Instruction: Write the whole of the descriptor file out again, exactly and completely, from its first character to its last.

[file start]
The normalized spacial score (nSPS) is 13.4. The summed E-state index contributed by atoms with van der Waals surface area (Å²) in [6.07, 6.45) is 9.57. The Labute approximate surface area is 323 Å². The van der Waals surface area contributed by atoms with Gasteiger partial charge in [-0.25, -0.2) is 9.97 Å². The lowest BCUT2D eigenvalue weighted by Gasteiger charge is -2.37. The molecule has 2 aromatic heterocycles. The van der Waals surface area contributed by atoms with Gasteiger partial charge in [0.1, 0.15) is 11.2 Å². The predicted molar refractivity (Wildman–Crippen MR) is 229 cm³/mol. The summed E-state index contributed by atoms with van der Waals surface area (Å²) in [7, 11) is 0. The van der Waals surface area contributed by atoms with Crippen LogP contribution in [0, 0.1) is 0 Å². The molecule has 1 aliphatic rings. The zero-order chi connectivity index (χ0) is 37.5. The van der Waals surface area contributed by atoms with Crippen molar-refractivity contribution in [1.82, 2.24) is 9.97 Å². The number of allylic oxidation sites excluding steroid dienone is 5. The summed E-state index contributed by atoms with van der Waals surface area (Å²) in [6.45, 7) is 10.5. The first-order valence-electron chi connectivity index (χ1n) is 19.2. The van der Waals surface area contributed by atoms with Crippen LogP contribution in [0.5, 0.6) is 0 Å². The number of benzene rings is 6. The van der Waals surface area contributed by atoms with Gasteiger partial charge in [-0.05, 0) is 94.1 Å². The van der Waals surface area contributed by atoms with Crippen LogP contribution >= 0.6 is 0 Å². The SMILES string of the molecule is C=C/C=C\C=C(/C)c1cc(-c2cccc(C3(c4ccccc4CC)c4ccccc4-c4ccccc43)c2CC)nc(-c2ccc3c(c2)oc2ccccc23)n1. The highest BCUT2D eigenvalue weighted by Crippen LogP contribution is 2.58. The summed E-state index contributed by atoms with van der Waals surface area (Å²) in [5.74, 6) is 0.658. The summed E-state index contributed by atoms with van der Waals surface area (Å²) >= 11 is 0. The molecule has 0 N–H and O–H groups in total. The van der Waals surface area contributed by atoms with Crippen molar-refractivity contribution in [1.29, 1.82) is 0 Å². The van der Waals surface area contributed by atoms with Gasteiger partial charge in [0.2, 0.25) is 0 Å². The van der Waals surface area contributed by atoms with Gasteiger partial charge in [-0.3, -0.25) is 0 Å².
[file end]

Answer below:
The normalized spacial score (nSPS) is 13.4. The summed E-state index contributed by atoms with van der Waals surface area (Å²) in [6.07, 6.45) is 9.57. The Labute approximate surface area is 323 Å². The van der Waals surface area contributed by atoms with Gasteiger partial charge in [-0.25, -0.2) is 9.97 Å². The lowest BCUT2D eigenvalue weighted by Gasteiger charge is -2.37. The molecule has 2 aromatic heterocycles. The van der Waals surface area contributed by atoms with Gasteiger partial charge in [0.1, 0.15) is 11.2 Å². The predicted molar refractivity (Wildman–Crippen MR) is 229 cm³/mol. The summed E-state index contributed by atoms with van der Waals surface area (Å²) in [7, 11) is 0. The van der Waals surface area contributed by atoms with Crippen LogP contribution in [0, 0.1) is 0 Å². The molecule has 1 aliphatic rings. The zero-order chi connectivity index (χ0) is 37.5. The van der Waals surface area contributed by atoms with Crippen molar-refractivity contribution in [1.82, 2.24) is 9.97 Å². The number of allylic oxidation sites excluding steroid dienone is 5. The summed E-state index contributed by atoms with van der Waals surface area (Å²) in [6.45, 7) is 10.5. The first-order valence-electron chi connectivity index (χ1n) is 19.2. The van der Waals surface area contributed by atoms with Crippen LogP contribution in [0.5, 0.6) is 0 Å². The number of benzene rings is 6. The van der Waals surface area contributed by atoms with Gasteiger partial charge in [-0.05, 0) is 94.1 Å². The van der Waals surface area contributed by atoms with Crippen LogP contribution >= 0.6 is 0 Å². The SMILES string of the molecule is C=C/C=C\C=C(/C)c1cc(-c2cccc(C3(c4ccccc4CC)c4ccccc4-c4ccccc43)c2CC)nc(-c2ccc3c(c2)oc2ccccc23)n1. The highest BCUT2D eigenvalue weighted by Crippen LogP contribution is 2.58. The summed E-state index contributed by atoms with van der Waals surface area (Å²) in [5.74, 6) is 0.658. The summed E-state index contributed by atoms with van der Waals surface area (Å²) >= 11 is 0. The molecule has 0 N–H and O–H groups in total. The van der Waals surface area contributed by atoms with Crippen molar-refractivity contribution in [1.29, 1.82) is 0 Å². The van der Waals surface area contributed by atoms with Gasteiger partial charge in [0.2, 0.25) is 0 Å². The van der Waals surface area contributed by atoms with Gasteiger partial charge in [-0.3, -0.25) is 0 Å².